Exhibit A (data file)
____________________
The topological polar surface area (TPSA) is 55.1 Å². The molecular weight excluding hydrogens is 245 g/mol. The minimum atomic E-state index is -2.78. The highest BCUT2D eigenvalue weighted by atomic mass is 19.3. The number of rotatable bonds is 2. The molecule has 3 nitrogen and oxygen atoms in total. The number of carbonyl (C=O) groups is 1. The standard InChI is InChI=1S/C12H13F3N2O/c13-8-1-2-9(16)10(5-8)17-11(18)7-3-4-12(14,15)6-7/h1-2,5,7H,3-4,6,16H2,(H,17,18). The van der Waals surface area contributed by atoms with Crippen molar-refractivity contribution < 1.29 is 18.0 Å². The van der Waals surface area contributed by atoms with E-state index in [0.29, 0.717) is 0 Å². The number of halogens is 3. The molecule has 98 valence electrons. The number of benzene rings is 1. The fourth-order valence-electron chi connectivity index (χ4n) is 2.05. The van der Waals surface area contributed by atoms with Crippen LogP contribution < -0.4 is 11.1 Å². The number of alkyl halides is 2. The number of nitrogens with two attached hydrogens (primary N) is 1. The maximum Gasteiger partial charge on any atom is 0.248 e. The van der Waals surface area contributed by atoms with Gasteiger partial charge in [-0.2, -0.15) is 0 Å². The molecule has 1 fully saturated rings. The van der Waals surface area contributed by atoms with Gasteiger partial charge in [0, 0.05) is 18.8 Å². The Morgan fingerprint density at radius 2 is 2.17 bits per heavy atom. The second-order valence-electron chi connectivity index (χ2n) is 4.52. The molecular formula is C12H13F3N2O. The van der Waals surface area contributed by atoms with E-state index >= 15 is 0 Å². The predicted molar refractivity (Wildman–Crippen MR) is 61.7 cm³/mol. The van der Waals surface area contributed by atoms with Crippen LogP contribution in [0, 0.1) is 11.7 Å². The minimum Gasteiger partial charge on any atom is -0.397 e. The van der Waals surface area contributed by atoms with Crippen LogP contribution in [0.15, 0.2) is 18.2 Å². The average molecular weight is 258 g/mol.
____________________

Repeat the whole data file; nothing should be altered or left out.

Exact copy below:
The topological polar surface area (TPSA) is 55.1 Å². The molecular weight excluding hydrogens is 245 g/mol. The minimum atomic E-state index is -2.78. The highest BCUT2D eigenvalue weighted by atomic mass is 19.3. The number of rotatable bonds is 2. The molecule has 3 nitrogen and oxygen atoms in total. The number of carbonyl (C=O) groups is 1. The standard InChI is InChI=1S/C12H13F3N2O/c13-8-1-2-9(16)10(5-8)17-11(18)7-3-4-12(14,15)6-7/h1-2,5,7H,3-4,6,16H2,(H,17,18). The van der Waals surface area contributed by atoms with Crippen molar-refractivity contribution < 1.29 is 18.0 Å². The van der Waals surface area contributed by atoms with E-state index in [0.29, 0.717) is 0 Å². The number of halogens is 3. The molecule has 98 valence electrons. The number of benzene rings is 1. The fourth-order valence-electron chi connectivity index (χ4n) is 2.05. The van der Waals surface area contributed by atoms with Crippen LogP contribution < -0.4 is 11.1 Å². The number of alkyl halides is 2. The number of nitrogens with two attached hydrogens (primary N) is 1. The maximum Gasteiger partial charge on any atom is 0.248 e. The van der Waals surface area contributed by atoms with Gasteiger partial charge in [-0.2, -0.15) is 0 Å². The molecule has 1 fully saturated rings. The van der Waals surface area contributed by atoms with Gasteiger partial charge in [0, 0.05) is 18.8 Å². The Morgan fingerprint density at radius 2 is 2.17 bits per heavy atom. The second-order valence-electron chi connectivity index (χ2n) is 4.52. The molecular formula is C12H13F3N2O. The van der Waals surface area contributed by atoms with E-state index >= 15 is 0 Å². The predicted molar refractivity (Wildman–Crippen MR) is 61.7 cm³/mol. The van der Waals surface area contributed by atoms with Crippen LogP contribution in [0, 0.1) is 11.7 Å². The minimum Gasteiger partial charge on any atom is -0.397 e. The van der Waals surface area contributed by atoms with Crippen LogP contribution in [0.15, 0.2) is 18.2 Å². The average molecular weight is 258 g/mol.